your days and nights are a melee of “delete,” followed frantically by “command-z,” every writer’s salvation keys, the ones that undo whatever ding-dong doozie you’ve just done. i’ve been known to “command-z” for unsightly spells, whole minutes it might seem, so grateful all the while to that unknown programmer who long ago thought to provide mere typers with escape hatch. if only sin and cruelty could so swiftly be erased, undone, made to disappear. but isn’t that why catholics have confession booths?

what i’m revising — day in and day out, and late into the nights — is my next go at this semi-livelihood i’ve taken up, the one in which you find your name spelled out in pretty letters across the front cover of a stash of pages, pages that slide in and out of bookshelves. more simply put, a book is what i’m up to. and what i’m writing — er, revising — is a book i might not have mentioned here, not by name i’m fairly certain.

it’s called motherprayer: lessons in loving, and my friends at abingdon press are once again behind it. if all goes according to plan, and believe you me, i’ll do my part, it’ll land in a big squat box on my doorstep in a mere 10 months, next march to be precise.

it’s a book i’ve been writing for years and years. it’s a book, the one book, i’ve long felt most pulled to publish. it’s the one stash of writing i want to leave behind. and by leave behind, i don’t mean dropped off at the side of a curb, or abandoned, only to crumple into so much flaky yellowed dust. i mean these are words i hope and pray might be left in the hands — or on the bookshelves — of my boys. it’s a stack of love letters, really. ones that began even before here, before the chair was the place where i turned with my truest, tenderest, unpracticed whisperings.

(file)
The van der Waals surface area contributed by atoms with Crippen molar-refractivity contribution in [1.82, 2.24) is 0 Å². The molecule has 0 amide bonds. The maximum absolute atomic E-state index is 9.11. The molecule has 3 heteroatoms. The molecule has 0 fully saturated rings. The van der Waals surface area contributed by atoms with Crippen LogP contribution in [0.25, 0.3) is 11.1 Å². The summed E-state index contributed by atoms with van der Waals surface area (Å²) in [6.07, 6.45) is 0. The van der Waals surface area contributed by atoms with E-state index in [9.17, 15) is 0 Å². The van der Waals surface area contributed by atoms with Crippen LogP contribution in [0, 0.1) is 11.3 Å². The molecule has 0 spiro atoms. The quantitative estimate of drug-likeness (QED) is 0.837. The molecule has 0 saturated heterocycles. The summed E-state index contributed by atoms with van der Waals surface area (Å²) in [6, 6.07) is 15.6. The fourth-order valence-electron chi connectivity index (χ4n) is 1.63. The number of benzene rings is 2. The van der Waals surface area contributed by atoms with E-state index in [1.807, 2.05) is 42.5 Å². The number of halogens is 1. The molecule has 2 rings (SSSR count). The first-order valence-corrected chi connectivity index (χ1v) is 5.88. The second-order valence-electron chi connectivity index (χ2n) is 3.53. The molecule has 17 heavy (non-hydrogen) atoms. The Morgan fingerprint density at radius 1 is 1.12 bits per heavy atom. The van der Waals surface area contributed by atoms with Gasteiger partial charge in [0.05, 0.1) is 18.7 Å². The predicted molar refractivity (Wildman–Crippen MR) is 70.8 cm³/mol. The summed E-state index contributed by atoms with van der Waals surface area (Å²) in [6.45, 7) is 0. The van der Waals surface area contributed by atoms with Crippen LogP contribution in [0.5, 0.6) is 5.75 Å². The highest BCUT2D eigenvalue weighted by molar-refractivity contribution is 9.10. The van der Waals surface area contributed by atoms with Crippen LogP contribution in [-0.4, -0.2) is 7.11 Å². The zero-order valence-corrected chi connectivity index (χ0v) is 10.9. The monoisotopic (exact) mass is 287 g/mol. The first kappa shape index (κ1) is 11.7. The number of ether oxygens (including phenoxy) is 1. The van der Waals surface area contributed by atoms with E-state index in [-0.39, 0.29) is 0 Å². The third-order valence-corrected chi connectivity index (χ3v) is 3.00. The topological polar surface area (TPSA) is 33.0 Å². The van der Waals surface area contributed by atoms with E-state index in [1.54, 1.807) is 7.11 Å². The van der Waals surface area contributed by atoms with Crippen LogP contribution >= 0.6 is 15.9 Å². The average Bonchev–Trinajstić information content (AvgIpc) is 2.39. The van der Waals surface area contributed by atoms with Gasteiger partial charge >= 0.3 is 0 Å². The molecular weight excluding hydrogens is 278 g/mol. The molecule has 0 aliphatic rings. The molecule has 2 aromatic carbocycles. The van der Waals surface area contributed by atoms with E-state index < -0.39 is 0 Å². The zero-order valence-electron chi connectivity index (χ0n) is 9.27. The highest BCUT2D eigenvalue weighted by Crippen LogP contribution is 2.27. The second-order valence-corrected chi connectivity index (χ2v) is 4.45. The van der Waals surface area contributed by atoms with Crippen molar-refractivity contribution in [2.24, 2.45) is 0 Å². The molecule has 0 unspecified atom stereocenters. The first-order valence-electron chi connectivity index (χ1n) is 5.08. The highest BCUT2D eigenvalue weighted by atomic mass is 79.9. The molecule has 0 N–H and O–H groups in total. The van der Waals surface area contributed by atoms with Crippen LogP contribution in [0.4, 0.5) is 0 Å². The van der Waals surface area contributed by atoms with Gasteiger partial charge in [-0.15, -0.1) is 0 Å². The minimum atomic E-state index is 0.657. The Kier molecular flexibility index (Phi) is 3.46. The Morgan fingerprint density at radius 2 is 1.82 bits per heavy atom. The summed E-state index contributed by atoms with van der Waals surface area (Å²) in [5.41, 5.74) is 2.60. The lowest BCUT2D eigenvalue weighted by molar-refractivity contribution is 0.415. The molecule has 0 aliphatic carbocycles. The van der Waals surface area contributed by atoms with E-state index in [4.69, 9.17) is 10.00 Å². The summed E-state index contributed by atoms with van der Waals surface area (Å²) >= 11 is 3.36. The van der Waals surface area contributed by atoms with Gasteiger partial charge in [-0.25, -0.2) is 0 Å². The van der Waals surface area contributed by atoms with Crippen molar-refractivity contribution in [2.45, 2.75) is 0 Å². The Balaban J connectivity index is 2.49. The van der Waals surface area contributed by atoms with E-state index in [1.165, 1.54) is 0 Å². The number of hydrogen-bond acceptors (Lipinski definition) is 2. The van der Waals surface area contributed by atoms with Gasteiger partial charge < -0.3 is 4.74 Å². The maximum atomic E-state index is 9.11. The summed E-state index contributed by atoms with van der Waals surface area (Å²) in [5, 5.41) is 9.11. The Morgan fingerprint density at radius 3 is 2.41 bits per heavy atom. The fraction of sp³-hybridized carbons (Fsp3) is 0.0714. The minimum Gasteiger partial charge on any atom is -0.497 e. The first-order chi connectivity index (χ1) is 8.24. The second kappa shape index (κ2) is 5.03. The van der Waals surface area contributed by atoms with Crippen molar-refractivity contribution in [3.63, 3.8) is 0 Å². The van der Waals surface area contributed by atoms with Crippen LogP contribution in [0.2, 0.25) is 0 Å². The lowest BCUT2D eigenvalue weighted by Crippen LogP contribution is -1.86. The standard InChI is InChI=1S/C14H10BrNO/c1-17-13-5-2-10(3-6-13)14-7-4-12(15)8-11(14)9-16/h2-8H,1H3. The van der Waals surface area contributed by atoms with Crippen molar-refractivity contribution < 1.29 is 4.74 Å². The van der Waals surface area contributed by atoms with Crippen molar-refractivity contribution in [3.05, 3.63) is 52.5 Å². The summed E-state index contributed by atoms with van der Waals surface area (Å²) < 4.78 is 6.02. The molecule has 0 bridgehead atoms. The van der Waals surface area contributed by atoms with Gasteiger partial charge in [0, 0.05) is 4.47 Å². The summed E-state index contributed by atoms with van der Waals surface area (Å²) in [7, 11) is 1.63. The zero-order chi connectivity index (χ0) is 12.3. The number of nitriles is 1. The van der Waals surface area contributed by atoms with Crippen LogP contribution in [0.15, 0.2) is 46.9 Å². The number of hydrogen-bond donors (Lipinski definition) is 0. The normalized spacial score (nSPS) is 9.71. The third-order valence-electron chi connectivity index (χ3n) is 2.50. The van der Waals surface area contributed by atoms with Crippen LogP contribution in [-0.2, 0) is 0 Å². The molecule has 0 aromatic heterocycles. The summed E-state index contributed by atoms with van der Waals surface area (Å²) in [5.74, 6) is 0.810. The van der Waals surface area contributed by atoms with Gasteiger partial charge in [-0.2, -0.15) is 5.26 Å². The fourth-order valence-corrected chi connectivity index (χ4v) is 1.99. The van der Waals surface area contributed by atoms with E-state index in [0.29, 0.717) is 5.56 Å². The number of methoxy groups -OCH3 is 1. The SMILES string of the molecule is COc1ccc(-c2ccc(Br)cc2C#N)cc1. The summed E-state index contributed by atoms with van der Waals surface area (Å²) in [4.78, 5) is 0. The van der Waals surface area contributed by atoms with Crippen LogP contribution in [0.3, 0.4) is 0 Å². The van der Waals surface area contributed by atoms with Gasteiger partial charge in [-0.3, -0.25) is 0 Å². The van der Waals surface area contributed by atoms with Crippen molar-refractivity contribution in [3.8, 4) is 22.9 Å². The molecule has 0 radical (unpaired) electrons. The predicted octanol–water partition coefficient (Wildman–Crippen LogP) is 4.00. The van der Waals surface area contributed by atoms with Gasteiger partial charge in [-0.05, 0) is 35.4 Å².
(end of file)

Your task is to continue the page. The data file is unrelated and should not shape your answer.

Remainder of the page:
all my life the one thing i’ve always done is write love letters. it’s the medium i know best. it’s what turned my life from nursing to newspapering, really. it was a love letter to my papa that started it. the one they read at his funeral, the one that made the ad man say, “kid, you can write.” what he meant was: “kid, you can write a love letter. you can uncork a heart, and put words to what’s spurting out, spewing merrily and frothily.”

if i pause to think about it, and suddenly i am, it’s how i found my way to that long, lean bespectacled architecture critic with whom i spend my life. and it’s how i made so many friends in high school — my nightly mission, one that shoved aside all homework, was to sit and pen notes to friends who were aching, lost, or lonely; and sometimes simply happy.  i’m pretty sure my love letters are what made me my high school’s unlikely homecoming queen.

but there has never been a love letter that mattered so much as the ones i’ve penned for my boys. the ones i’ve penned here, too, when i hold up to the light some moment, some fraction of time, some quandary or conundrum, some twist or turn in the plot that leaves me breathless, or in tears. and, so often, throwing up my arms to the heavens, turning pleas to prayers, “dear God, show me the way….” “dear God, stitch this shattered heart….” “dear Holy God, thank you…”